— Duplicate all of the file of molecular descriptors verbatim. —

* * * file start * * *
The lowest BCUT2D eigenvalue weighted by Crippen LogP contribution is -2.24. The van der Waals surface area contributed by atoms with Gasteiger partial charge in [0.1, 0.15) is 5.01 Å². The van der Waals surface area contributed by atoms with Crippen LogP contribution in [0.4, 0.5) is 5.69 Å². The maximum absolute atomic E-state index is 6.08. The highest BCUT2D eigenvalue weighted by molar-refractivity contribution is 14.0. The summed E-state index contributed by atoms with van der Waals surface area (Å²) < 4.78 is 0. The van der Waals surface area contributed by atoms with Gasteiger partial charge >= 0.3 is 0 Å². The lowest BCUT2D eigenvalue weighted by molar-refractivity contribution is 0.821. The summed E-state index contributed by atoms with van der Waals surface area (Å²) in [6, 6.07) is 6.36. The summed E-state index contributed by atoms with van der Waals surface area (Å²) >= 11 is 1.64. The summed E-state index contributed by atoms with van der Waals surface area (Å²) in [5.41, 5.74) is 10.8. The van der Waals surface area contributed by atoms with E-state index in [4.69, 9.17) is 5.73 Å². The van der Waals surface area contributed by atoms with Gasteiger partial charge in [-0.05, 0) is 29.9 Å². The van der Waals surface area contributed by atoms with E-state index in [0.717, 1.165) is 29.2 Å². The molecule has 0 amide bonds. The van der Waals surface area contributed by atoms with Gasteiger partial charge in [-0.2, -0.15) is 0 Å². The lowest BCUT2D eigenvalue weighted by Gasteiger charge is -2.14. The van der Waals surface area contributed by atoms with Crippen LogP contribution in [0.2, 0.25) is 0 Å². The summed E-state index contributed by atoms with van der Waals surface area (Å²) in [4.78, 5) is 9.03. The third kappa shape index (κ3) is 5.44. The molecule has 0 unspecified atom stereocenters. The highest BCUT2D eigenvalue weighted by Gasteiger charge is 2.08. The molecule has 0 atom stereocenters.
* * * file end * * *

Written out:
The lowest BCUT2D eigenvalue weighted by Crippen LogP contribution is -2.24. The van der Waals surface area contributed by atoms with Gasteiger partial charge in [0.1, 0.15) is 5.01 Å². The van der Waals surface area contributed by atoms with Crippen LogP contribution in [0.4, 0.5) is 5.69 Å². The maximum absolute atomic E-state index is 6.08. The highest BCUT2D eigenvalue weighted by molar-refractivity contribution is 14.0. The summed E-state index contributed by atoms with van der Waals surface area (Å²) < 4.78 is 0. The van der Waals surface area contributed by atoms with Gasteiger partial charge >= 0.3 is 0 Å². The lowest BCUT2D eigenvalue weighted by molar-refractivity contribution is 0.821. The summed E-state index contributed by atoms with van der Waals surface area (Å²) in [6, 6.07) is 6.36. The summed E-state index contributed by atoms with van der Waals surface area (Å²) >= 11 is 1.64. The summed E-state index contributed by atoms with van der Waals surface area (Å²) in [5.41, 5.74) is 10.8. The van der Waals surface area contributed by atoms with E-state index in [4.69, 9.17) is 5.73 Å². The van der Waals surface area contributed by atoms with Gasteiger partial charge in [-0.05, 0) is 29.9 Å². The van der Waals surface area contributed by atoms with E-state index in [0.717, 1.165) is 29.2 Å². The molecule has 0 amide bonds. The van der Waals surface area contributed by atoms with Gasteiger partial charge in [-0.2, -0.15) is 0 Å². The lowest BCUT2D eigenvalue weighted by Gasteiger charge is -2.14. The van der Waals surface area contributed by atoms with Crippen LogP contribution in [0.2, 0.25) is 0 Å². The summed E-state index contributed by atoms with van der Waals surface area (Å²) in [4.78, 5) is 9.03. The third kappa shape index (κ3) is 5.44. The molecule has 0 unspecified atom stereocenters. The highest BCUT2D eigenvalue weighted by Gasteiger charge is 2.08. The molecule has 0 atom stereocenters.